• Maykael says:

      I partly disagree with the Russian, because the fucking casual banter was not subtitled. Most of it was subtitled, but what the people were saying in the station was not and it annoyed the hell out me, so I switched back to English… If you say you will provide a playthrough in Russian with English subtitles, provide English subtitles for every word in Russian!

      I completely agree with everything else you said though. Unhelpful checkpoint saves destroyed the stealth for me more than any of its unforgiving systems, really. Stealthing through a game, is about experimenting, is a about really getting to know the gameplay. This is mainly possible only through quicksaves, unless you want to spend a useless amount of time getting the umpteenth time through a section you’ve already mastered. The lack of quicksaves, at least in some games, discourages experimentation, exploration and, ultimately, the enjoyment of dicking about with the mechanics of it. Especially in what is admittedly a difficult title like Metro 2033, where every risk you’d take would be usually punished by losing tons of precious progress.

    • Joshua says:

      But stealthing is not about killing silently (And if you want to do that, use the throwing knives and throw them in the flesh, preferably the neck, or use the pneumatic weapons). The sections you can stealth are sections where you can stealth without having to kill anyone. So don’t.

      (I actually kinda liked the shooting, but i’m weird, so ignore me).

    • fuggles says:

      The shooting was okay, but someone needed to sort out the monsters running up to you. At first I thought they were clipping into me, but I think they just run really close up so that you properly have to look down to aim. Either way, having monsters that you can’t see as they are on your feet was irritating.

    • Archonsod says:

      I never noticed omniscient AI when it came to stealth. I did note it was smart enough to run off and alert others if you let it, and similarly smart enough to realise if a guy pops up in a corner with no other exits there’s a good chance he’s still in said corner even if you can’t see him. In fact I thought it was quite neat that you could fake out the AI in that manner and flank them if you could manage to change locations without them seeing you.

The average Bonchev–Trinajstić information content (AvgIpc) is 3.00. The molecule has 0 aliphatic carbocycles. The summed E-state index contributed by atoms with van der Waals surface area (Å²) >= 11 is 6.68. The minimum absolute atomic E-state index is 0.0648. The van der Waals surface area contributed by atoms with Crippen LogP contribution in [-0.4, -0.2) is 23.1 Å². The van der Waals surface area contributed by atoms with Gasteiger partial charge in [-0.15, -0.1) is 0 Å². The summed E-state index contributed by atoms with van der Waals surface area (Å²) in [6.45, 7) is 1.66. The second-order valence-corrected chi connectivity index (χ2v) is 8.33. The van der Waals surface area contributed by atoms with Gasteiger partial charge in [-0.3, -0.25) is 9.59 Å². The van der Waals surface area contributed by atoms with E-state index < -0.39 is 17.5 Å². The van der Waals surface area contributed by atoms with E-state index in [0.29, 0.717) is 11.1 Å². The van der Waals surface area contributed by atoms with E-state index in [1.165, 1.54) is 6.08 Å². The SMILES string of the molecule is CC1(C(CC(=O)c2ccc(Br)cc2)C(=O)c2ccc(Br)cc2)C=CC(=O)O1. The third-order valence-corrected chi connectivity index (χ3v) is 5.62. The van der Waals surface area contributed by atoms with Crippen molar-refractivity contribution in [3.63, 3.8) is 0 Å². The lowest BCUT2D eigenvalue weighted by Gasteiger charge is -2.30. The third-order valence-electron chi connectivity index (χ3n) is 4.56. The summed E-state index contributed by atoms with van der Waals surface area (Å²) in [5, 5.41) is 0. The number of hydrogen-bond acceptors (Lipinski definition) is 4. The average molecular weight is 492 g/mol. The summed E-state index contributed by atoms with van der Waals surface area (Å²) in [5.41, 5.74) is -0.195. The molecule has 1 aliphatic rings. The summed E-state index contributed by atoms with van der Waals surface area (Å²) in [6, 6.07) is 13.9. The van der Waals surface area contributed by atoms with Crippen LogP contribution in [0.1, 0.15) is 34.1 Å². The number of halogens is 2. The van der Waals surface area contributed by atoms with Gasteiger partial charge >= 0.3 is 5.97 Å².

• DrGonzo says:

      I disagree. I really liked the fact that monsters were really quick, in your face and hard to see. Made it difficult and scary to face any enemies. It was always best to not fight the monsters. Which was kind of a message throughout the whole game. Especially the big gorilla guys. That bit becomes much easier and more fun when you realise you shouldn’t be attacking them.

  5. Urthman says:

    I haven’t played the game yet, but it had two of the best trailers I’ve ever seen for a game:

    link to
    link to

    The first one particularly — is the script in the game as well-written as the voice over in that trailer?

    • Navagon says:

      Yeah, it’s based on a book. So the script is very good. The world is very well crafted. It’s one of the game’s highlights.

    • Andrew Dunn says:

      I loved Metro 2033 as a game and an experience, but book or not, the script/dialogue and the general storyline were terrible. It creates an excellent world and atmosphere, but that’s separate.

  6. Casimir's Blake says:

    I tried watching a video of Resident Evil 5. Some games want to make you feel real fear, but most “horror” games just want you to experience “frights”. RE5 might be fun to play, but christ the whole zombie thing is a cliche now. One knows what to expect in the Generic Capcom Resevil Situation. Therefore it is not scary any more, it just occasionally makes you jump. This is a common problem with “horror” games.

    Metro 2033 and Amnesia both avoid this, and create real fear though in different ways. They both have fantastically compelling narratives and atmosphere, easily making up for the imperfect gameplay that blighted them for different reasons. In Metro’s case, yeah, shonky guns is about right. And the odd frustrating section (the Librarians!). But it spins a yarn that will stay with me for life. Can’t say that about many games.